David A. Sinclair




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Ageing is a natural and inevitable part of life: we all grow old sooner or later, and there is nothing we can do about it; but what if this were not the case? Dr David Sinclair has based his entire career, as well as his book, Lifespan: Why We Age - And Why We Don't Have To, on the theory that the very opposite is true: he maintains that old age is a disease, and as such, it can, and must, be treated. Sinclair describes the biological reasons why we age, but more importantly, explains what we can do to slow down and even reverse this process. The book takes us through a thorough analysis of the ethical, social, economic, and political implications of humans living up to 120 years of age, and underlines the importance of achieving this objective while maintaining our physical and mental health.

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Analysis and key concepts


Growing old is not inevitable: it is a disease that can be treated


“Information Theory of Aging”: we age due to a lack of cellular information


We can prolong our lives by making sure our bodies maintain ‘good stress’ levels


Science and medicine are working to slow down, and even reverse, ageing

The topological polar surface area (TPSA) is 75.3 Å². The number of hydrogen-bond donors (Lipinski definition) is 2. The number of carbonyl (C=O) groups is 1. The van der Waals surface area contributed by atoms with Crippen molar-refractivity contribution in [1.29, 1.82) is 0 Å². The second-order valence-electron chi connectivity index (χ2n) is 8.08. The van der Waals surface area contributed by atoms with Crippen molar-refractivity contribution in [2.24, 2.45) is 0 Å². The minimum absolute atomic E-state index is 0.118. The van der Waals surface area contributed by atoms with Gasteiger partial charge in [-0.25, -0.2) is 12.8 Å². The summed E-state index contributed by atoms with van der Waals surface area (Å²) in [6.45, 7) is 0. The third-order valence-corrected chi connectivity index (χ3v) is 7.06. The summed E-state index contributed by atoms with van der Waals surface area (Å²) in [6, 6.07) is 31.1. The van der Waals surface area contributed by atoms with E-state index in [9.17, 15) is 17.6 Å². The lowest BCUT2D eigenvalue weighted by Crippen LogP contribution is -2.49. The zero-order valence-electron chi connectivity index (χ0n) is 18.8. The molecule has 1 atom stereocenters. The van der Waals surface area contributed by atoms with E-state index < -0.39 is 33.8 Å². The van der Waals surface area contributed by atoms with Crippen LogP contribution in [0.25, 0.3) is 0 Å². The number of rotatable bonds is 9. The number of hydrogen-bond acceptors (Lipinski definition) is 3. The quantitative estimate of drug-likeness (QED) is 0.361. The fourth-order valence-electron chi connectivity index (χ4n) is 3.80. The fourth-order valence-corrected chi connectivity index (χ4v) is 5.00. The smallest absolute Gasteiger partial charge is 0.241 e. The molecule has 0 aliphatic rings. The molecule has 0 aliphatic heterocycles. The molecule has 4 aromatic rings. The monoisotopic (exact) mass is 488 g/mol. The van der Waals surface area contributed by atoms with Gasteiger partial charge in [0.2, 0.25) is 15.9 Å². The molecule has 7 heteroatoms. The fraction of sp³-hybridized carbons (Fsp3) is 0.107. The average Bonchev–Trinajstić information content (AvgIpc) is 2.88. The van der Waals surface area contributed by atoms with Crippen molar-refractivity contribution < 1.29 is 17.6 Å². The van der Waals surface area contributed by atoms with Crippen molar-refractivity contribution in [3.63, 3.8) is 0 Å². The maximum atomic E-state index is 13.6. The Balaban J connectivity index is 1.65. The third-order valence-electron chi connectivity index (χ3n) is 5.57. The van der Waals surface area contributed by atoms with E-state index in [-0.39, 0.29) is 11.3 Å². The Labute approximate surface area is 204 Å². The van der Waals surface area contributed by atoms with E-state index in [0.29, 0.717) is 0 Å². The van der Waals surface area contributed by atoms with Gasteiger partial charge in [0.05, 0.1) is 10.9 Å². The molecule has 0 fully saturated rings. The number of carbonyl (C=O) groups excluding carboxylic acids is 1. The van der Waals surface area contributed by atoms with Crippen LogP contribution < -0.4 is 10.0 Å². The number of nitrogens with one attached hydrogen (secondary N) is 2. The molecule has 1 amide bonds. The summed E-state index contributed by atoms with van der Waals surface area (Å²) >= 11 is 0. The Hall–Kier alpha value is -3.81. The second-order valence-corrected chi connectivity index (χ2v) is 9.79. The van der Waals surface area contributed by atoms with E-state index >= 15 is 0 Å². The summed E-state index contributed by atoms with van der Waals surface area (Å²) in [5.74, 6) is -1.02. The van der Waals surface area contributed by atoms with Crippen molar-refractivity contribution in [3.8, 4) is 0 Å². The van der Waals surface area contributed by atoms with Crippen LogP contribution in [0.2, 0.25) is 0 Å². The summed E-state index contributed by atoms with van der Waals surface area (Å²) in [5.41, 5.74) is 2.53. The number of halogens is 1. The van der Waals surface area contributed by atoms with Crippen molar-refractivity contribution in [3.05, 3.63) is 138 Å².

It could be a real advantage for our planet if more people could live longer lives


We have to take responsibility if we want to live a longer and healthier life




Take-home message

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Many useful tips to:

  • Discover the biological reasons behind ageing.
  • Realise that old age is not inevitable, but a disease that can, and must, be treated.
  • Learn about the current methods to treat old age, and the technology that will become available in the near future.

David A. Sinclair was born in Australia, and now lives in Boston, in the United States, where he is a professor of genetics at Harvard Medical School. He is widely recognised as one of the greatest innovators of his generation; Time Magazine named him one of the 100 most influential people in the world in 2014, and one of the 50 most influential people in healthcare in 2018. He is a board member of the American Federation for Aging Research, has received more than 35 awards for his scientific research, and has appeared in numerous scientific and general interest magazines, such as The New York Times, The Washington Post and The Economist.

Publishing house:

Harper Thorsons